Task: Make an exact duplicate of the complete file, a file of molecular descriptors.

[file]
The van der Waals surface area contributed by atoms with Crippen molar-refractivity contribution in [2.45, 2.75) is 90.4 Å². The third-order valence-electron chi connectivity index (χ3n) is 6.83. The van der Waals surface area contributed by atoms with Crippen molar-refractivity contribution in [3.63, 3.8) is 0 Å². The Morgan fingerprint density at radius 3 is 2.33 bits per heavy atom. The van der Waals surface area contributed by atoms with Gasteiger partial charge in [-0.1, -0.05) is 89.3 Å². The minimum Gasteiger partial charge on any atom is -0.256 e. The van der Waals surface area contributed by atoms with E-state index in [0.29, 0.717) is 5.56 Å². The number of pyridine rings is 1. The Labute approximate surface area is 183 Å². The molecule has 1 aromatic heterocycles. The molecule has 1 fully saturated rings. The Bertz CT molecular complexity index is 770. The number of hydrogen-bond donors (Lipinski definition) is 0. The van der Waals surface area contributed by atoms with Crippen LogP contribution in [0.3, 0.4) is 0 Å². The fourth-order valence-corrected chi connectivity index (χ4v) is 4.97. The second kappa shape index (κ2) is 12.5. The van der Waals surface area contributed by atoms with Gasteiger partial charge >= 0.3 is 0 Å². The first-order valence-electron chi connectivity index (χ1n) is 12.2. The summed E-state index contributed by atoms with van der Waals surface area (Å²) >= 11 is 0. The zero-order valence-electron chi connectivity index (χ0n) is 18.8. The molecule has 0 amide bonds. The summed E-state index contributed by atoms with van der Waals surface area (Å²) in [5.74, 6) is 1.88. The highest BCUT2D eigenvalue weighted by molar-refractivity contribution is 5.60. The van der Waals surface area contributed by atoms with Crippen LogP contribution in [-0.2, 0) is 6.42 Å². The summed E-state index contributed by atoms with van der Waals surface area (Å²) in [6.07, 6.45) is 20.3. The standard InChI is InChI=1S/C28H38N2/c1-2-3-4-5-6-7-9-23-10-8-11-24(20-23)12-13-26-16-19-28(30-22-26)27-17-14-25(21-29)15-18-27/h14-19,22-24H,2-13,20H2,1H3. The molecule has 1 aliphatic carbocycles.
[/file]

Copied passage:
The van der Waals surface area contributed by atoms with Crippen molar-refractivity contribution in [2.45, 2.75) is 90.4 Å². The third-order valence-electron chi connectivity index (χ3n) is 6.83. The van der Waals surface area contributed by atoms with Crippen molar-refractivity contribution in [3.63, 3.8) is 0 Å². The Morgan fingerprint density at radius 3 is 2.33 bits per heavy atom. The van der Waals surface area contributed by atoms with Gasteiger partial charge in [-0.1, -0.05) is 89.3 Å². The minimum Gasteiger partial charge on any atom is -0.256 e. The van der Waals surface area contributed by atoms with E-state index in [0.29, 0.717) is 5.56 Å². The number of pyridine rings is 1. The Labute approximate surface area is 183 Å². The molecule has 1 aromatic heterocycles. The molecule has 1 fully saturated rings. The Bertz CT molecular complexity index is 770. The number of hydrogen-bond donors (Lipinski definition) is 0. The van der Waals surface area contributed by atoms with Crippen LogP contribution in [0.3, 0.4) is 0 Å². The fourth-order valence-corrected chi connectivity index (χ4v) is 4.97. The second kappa shape index (κ2) is 12.5. The van der Waals surface area contributed by atoms with Gasteiger partial charge >= 0.3 is 0 Å². The first-order valence-electron chi connectivity index (χ1n) is 12.2. The summed E-state index contributed by atoms with van der Waals surface area (Å²) >= 11 is 0. The zero-order valence-electron chi connectivity index (χ0n) is 18.8. The molecule has 0 amide bonds. The summed E-state index contributed by atoms with van der Waals surface area (Å²) in [5.74, 6) is 1.88. The highest BCUT2D eigenvalue weighted by molar-refractivity contribution is 5.60. The van der Waals surface area contributed by atoms with Crippen LogP contribution in [-0.2, 0) is 6.42 Å². The summed E-state index contributed by atoms with van der Waals surface area (Å²) in [6.07, 6.45) is 20.3. The standard InChI is InChI=1S/C28H38N2/c1-2-3-4-5-6-7-9-23-10-8-11-24(20-23)12-13-26-16-19-28(30-22-26)27-17-14-25(21-29)15-18-27/h14-19,22-24H,2-13,20H2,1H3. The molecule has 1 aliphatic carbocycles.